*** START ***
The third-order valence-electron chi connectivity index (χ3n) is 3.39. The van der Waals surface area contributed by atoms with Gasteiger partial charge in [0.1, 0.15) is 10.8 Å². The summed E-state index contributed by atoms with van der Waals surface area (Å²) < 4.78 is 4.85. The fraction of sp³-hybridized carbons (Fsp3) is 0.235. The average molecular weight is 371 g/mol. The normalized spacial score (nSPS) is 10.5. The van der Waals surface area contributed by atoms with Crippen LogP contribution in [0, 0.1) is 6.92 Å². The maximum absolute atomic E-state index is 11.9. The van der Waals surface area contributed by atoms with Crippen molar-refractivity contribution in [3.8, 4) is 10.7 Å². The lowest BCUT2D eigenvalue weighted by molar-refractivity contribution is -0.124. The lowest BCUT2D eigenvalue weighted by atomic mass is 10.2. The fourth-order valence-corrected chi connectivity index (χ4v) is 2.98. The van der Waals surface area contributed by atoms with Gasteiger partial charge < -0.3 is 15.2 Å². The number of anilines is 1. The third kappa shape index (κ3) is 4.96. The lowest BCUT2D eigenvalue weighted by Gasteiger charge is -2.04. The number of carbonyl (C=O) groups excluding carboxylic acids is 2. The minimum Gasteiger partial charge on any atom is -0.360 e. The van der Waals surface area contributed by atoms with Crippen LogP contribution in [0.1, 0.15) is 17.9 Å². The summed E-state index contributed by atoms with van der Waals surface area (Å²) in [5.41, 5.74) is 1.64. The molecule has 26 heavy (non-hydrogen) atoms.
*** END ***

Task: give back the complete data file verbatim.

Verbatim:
The third-order valence-electron chi connectivity index (χ3n) is 3.39. The van der Waals surface area contributed by atoms with Gasteiger partial charge in [0.1, 0.15) is 10.8 Å². The summed E-state index contributed by atoms with van der Waals surface area (Å²) < 4.78 is 4.85. The fraction of sp³-hybridized carbons (Fsp3) is 0.235. The average molecular weight is 371 g/mol. The normalized spacial score (nSPS) is 10.5. The van der Waals surface area contributed by atoms with Crippen LogP contribution in [0, 0.1) is 6.92 Å². The maximum absolute atomic E-state index is 11.9. The van der Waals surface area contributed by atoms with Crippen molar-refractivity contribution in [3.8, 4) is 10.7 Å². The lowest BCUT2D eigenvalue weighted by molar-refractivity contribution is -0.124. The lowest BCUT2D eigenvalue weighted by atomic mass is 10.2. The fourth-order valence-corrected chi connectivity index (χ4v) is 2.98. The van der Waals surface area contributed by atoms with Gasteiger partial charge < -0.3 is 15.2 Å². The number of anilines is 1. The third kappa shape index (κ3) is 4.96. The lowest BCUT2D eigenvalue weighted by Gasteiger charge is -2.04. The number of carbonyl (C=O) groups excluding carboxylic acids is 2. The minimum Gasteiger partial charge on any atom is -0.360 e. The van der Waals surface area contributed by atoms with Crippen LogP contribution in [0.1, 0.15) is 17.9 Å². The summed E-state index contributed by atoms with van der Waals surface area (Å²) in [5.41, 5.74) is 1.64. The molecule has 26 heavy (non-hydrogen) atoms.